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Anon. asked...

Chronic shoulder pain

I have had chronic shoulder pain for the last 6-7 years (started following a broken elbow and frozen shoulder). Having had many consultations (musculo-skeletal, pain management, rheumatologist) and a tried a wide variety of treatments (trigger point and other steroid injections, phuysio, myofascial release therapy, ostepathy, pilates, acupuncture, etc etc, I have finally been told that there is nothing the matter (physically) but I have developed what I believe is called nerve sensitization. Interesting, the pain always goes away at night (so doesn't keep me awake) but returns most days (and sometimes affects my hand). It has been recommended to me that I should press on with exercise (strengthening, stretching and CV) but that I might also benefit from 'Mindfulness'. I wondered if you can possibly think of any option I haven't explored, explain the meaning of 'CNS sensitixation) and your thoughts on Mindfulness (as I see there is a #TryIt challenge coming up). I am an anxious person, but I have never responded well to CBT or hypnotherapy. Thanks a lot.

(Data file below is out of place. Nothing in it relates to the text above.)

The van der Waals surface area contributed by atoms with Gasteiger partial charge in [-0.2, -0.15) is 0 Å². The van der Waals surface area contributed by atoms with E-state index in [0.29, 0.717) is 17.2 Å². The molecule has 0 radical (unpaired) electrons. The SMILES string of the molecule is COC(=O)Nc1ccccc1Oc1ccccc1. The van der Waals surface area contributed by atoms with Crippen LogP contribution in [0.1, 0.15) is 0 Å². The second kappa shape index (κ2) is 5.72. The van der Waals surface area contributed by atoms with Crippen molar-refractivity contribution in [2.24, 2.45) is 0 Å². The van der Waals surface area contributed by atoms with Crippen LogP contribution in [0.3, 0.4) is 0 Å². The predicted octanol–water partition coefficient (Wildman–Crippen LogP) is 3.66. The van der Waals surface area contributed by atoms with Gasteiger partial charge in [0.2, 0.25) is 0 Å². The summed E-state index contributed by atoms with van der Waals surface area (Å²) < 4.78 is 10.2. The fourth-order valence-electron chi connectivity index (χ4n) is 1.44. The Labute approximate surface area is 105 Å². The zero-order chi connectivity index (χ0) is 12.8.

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The answer

CNS sensitization is a neurological condition caused by injury or malfunction of the Central Nervous System. The extent of the pain and areas affected can be related to the cause of the initial injury. Pain can be in one specific area or all over the body.

Pain is typically constant and can be moderate to severe. This will primarily lead to referral to Pain Team specialists. Tricyclic antidepressant medication and neurogenic medications have also been proven to be helpful as well as physical therapies, exercise and use of hot/cold packs. Lowering stress levels have been shown to help reduce pain, so this is probably why you were referred for CBT, this has been proven to be very helpful with chronic pain issues and chronic conditions.

Mindfulness is described as paying attention in a particular way, in the present moment and non-judgmentally, essentially changing how you think about your pain. There is evidence that this has been good for some people and proven to be helpful, but there is no way to know if this will be beneficial for you, it is something you will need to try yourself to find out if it will help you. You appear to have tried most therapies in relation to your pain management, acupuncture is another option in pain management you have not mentioned, if you have not tried this it may be something you may want to consider. Hopefully this will help you.

Answered by the Health at Hand nurses  

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